11.4 RESEARCH

11.4 RESEARCH

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RESEARCH


UPDATE FROM BCIA
POSTGRADUATE RESEARCH SCHOLARS
Direct Carbon Fuel Cells combine carbon and oxygen to produce energy, and provide the promise of producing highly efficient electricity generation together with a high purity CO2 stream suitable for geological sequestration. It turns out that Victorian brown coal is a highly suitable fuel for such fuel cells – as Adam Rady explains below.

Why direct carbon fuel cells love Victorian brown coal
By Adam Rady, PhD Candidate at Monash University and CSIRO (Supervisors: Professor Sankar Bhattacharya, Assoc. Prof. Bradley Ladewig, Dr Giddey and Dr Badwal)

My PhD project started in 2011 as a collaboration between CSIRO and Monash University, to investigate Victorian brown coal as a viable fuel for DCFC. I started working at Monash University on coal preparation and characterisation.

This work was supervised by Prof Bhattacharya, and used Monash’s extensive coal processing and characterisation facilities. I then performed most of the fuel cell testing work at CSIRO, where extensive infrastructure and facilities already existed.

CSIRO has been developing the direct carbon fuel cell (DCFC) technology since 2008 because of the advantages that direct carbon fuel cells offer over other power generation technologies. In general, fuel cells can efficiently convert the chemical potential in a fuel directly into electrical energy.

DCFC is the only fuel cell capable of operation on a solid fuel, and does so at the highest efficiency of any fuel cell type (>60 per cent total system efficiency), ie. roughly twice that of current coal-fired power stations. In addition, the resulting concentrated CO2 product stream would dramatically reduce the energy penalties associated with CO2 capture and storage (CCS).


Click to view larger image
Graphical Abstract from Rady AC, Giddey S, Kulkarni A, Badwal SPS, Bhattacharya S, Ladewig BP. Direct carbon fuel cell operation on brown coal. Appl Energy. 2014;120:56-64.

Much of the initial DCFC research by many groups had concentrated on using carbon black as the fuel to establish benchmark and technology feasibility. While carbon black provides a reliable and clean fuel for laboratory-based research and materials development studies, it is not a viable future fuel for the large-scale operation of a stationary power generation system.

It is therefore necessary to trial readily available ‘real-world’ fuels and understand how their properties affect important parameters of fuel cell operation. Filling this knowledge gap is a primary goal of my project.

Victorian brown coal is a particularly promising fuel for use in DCFCs due to the low ash content and the reactive nature of the coal. Laboratory scale testing of partially charred coals from the Morwell mine has produced exceptional results, out-performing the benchmark carbon black fuel.


What is it about Victorian brown coal then that DCFCs love so much?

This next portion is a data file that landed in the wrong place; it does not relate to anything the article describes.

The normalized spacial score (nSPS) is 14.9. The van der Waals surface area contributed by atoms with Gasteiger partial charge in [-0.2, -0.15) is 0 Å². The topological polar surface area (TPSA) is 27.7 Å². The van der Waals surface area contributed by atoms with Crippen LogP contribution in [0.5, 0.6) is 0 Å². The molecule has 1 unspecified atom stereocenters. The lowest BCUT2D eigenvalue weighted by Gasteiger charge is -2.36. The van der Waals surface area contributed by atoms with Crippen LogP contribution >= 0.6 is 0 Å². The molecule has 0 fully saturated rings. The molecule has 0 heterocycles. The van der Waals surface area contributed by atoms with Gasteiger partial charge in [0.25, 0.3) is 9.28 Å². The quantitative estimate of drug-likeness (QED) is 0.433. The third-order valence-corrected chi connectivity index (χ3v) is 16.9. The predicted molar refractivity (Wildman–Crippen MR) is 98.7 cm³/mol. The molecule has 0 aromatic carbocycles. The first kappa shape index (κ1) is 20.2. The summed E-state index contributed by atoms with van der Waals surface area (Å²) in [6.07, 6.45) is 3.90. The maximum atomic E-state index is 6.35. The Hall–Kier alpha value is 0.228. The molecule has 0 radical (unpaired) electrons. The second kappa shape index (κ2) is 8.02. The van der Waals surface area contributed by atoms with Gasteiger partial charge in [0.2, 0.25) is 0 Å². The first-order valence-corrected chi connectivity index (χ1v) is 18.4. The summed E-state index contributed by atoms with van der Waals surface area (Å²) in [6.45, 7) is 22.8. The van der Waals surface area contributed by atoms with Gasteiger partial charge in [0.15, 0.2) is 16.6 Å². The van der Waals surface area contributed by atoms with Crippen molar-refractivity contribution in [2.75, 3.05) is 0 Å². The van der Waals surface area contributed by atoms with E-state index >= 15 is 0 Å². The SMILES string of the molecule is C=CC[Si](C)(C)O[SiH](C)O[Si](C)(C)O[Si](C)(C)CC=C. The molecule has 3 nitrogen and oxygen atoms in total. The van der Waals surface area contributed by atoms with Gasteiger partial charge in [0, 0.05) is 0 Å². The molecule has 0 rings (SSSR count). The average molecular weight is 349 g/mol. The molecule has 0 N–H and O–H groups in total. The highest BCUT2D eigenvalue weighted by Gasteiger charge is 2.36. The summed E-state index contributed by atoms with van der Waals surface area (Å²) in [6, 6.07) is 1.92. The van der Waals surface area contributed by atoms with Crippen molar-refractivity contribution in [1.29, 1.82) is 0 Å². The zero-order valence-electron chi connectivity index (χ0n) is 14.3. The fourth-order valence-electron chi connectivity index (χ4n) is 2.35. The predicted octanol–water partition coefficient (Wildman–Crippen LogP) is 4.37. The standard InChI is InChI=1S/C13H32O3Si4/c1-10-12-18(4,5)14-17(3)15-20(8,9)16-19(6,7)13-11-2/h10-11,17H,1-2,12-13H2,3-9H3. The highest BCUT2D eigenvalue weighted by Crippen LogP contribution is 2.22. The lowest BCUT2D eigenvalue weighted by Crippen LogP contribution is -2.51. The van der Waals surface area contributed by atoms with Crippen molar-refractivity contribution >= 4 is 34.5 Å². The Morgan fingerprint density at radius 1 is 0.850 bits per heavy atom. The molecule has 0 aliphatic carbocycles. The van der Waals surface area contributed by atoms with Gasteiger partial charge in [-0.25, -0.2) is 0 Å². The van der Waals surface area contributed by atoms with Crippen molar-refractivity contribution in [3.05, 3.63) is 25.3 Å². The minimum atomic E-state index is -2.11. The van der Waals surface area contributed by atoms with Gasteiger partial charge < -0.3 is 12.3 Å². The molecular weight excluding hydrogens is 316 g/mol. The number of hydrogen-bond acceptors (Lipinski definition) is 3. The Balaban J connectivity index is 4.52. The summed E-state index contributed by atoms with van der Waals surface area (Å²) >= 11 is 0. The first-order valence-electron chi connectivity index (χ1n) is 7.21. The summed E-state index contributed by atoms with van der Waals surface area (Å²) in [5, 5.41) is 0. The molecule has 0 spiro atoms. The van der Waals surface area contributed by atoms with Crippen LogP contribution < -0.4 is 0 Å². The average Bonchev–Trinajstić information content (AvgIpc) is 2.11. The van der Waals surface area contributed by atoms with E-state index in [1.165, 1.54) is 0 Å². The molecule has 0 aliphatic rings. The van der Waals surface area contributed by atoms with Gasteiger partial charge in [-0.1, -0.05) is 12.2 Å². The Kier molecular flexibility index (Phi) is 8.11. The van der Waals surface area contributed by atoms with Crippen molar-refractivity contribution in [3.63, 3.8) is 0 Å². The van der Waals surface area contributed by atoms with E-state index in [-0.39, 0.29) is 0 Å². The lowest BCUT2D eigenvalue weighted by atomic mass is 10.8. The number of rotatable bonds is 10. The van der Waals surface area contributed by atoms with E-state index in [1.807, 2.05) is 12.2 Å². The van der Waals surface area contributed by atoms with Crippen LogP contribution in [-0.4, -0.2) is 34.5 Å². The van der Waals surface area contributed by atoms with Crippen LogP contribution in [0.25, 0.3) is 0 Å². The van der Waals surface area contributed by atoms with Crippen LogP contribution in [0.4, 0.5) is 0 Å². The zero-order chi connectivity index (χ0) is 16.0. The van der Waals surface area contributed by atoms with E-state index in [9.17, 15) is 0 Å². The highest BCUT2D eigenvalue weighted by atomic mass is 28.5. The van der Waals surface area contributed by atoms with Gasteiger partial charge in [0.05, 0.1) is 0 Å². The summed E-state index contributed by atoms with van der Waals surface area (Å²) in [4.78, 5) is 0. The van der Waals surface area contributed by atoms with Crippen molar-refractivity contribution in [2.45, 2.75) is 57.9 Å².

• Low ash content (but what’s there is the right stuff)
  • High Boudouard gasification reactivity
  • A surprisingly acceptable electrical conductivity

The contribution of inorganic matter in Morwell coal, namely Ca, Fe, and Mg, to Boudouard gasification catalysis is well documented. Since CO2 is the primary product of carbon consumption in the cell and is produced at the anode in the presence of the carbon fuel, a reactive char will convert the CO2 to CO in a timely manner.

This CO can then also be used by the cell as a fuel, generating additional current and CO2, and setting up a cyclic mechanism in the gas phase. The parallel reactions of solid carbon consumption and gaseous CO consumption extend the fuel cell’s performance to higher currents and power output.

Less reactive fuels such as carbon black aren’t able to capitalise on the gas phase reactions of the fuel cell, instead relying on the reaction of solid carbon particles in direct contact with the anode.

A demineralised (acid washed) Morwell char was also produced and tested in the DCFC and performed similarly to the carbon black. The results of this study have been published in Applied Energy (http://dx.doi.org/10.1016/j.apenergy.2014.01.046).

CSIRO has developed the concept of using mixed ion electron conducting (MIEC) fuel electrode (anode) to shift the reaction zone from anode/electrolyte interface to anode/fuel interface specifically to cater for direct solid fuel reactions.

Thus a family of new electrode materials has been developed by CSIRO to produce practical power densities. One of the anode materials that performed well with clean carbon fuels, was found to be unstable with Morwell char, and as a result, new anode materials are now under development.

Work has also been performed at the Australian Synchrotron to investigate the stability of a range of anode materials in the presence of Morwell char, and a new family of materials has been identified for the improved stability of the anode in DCFC environment.

This project is in the write-up phase and experimental work is being finalised. This includes the testing of carbon black doped with common inorganic impurities found in Morwell char to further understand the contribution of these components to cell performance. This study exploring the use of brown coal in a DCFC has resulted in three journal papers, with more to follow.




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